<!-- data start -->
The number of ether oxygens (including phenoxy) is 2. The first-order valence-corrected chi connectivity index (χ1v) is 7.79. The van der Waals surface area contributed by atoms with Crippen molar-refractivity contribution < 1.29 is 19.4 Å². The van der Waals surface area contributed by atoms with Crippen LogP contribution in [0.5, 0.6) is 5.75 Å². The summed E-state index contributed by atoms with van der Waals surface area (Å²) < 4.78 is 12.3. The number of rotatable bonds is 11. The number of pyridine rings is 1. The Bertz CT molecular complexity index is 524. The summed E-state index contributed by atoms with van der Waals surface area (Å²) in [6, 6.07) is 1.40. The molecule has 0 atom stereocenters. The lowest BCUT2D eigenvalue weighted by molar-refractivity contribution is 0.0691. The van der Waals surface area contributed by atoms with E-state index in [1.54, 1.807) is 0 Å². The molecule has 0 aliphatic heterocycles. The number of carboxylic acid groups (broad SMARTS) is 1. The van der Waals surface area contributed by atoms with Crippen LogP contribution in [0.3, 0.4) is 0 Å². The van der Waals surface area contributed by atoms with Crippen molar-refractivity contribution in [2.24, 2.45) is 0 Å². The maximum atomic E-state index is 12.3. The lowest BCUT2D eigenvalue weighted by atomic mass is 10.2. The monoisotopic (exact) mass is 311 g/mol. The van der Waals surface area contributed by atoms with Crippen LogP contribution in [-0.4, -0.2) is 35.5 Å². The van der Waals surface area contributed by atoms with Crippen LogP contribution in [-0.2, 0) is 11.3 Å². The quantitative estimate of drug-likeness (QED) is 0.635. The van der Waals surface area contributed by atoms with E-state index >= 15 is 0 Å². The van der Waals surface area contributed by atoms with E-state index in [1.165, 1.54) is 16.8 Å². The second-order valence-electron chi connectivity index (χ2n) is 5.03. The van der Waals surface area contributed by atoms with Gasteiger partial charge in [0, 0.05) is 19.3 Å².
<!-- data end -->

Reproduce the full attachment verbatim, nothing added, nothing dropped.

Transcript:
The number of ether oxygens (including phenoxy) is 2. The first-order valence-corrected chi connectivity index (χ1v) is 7.79. The van der Waals surface area contributed by atoms with Crippen molar-refractivity contribution < 1.29 is 19.4 Å². The van der Waals surface area contributed by atoms with Crippen LogP contribution in [0.5, 0.6) is 5.75 Å². The summed E-state index contributed by atoms with van der Waals surface area (Å²) < 4.78 is 12.3. The number of rotatable bonds is 11. The number of pyridine rings is 1. The Bertz CT molecular complexity index is 524. The summed E-state index contributed by atoms with van der Waals surface area (Å²) in [6, 6.07) is 1.40. The molecule has 0 atom stereocenters. The lowest BCUT2D eigenvalue weighted by molar-refractivity contribution is 0.0691. The van der Waals surface area contributed by atoms with E-state index in [1.54, 1.807) is 0 Å². The molecule has 0 aliphatic heterocycles. The number of carboxylic acid groups (broad SMARTS) is 1. The van der Waals surface area contributed by atoms with Crippen LogP contribution in [0.3, 0.4) is 0 Å². The van der Waals surface area contributed by atoms with Crippen molar-refractivity contribution in [2.24, 2.45) is 0 Å². The maximum atomic E-state index is 12.3. The lowest BCUT2D eigenvalue weighted by atomic mass is 10.2. The monoisotopic (exact) mass is 311 g/mol. The van der Waals surface area contributed by atoms with Crippen LogP contribution in [-0.4, -0.2) is 35.5 Å². The van der Waals surface area contributed by atoms with Crippen LogP contribution in [-0.2, 0) is 11.3 Å². The quantitative estimate of drug-likeness (QED) is 0.635. The van der Waals surface area contributed by atoms with E-state index >= 15 is 0 Å². The van der Waals surface area contributed by atoms with E-state index in [1.165, 1.54) is 16.8 Å². The second-order valence-electron chi connectivity index (χ2n) is 5.03. The van der Waals surface area contributed by atoms with Gasteiger partial charge in [0, 0.05) is 19.3 Å².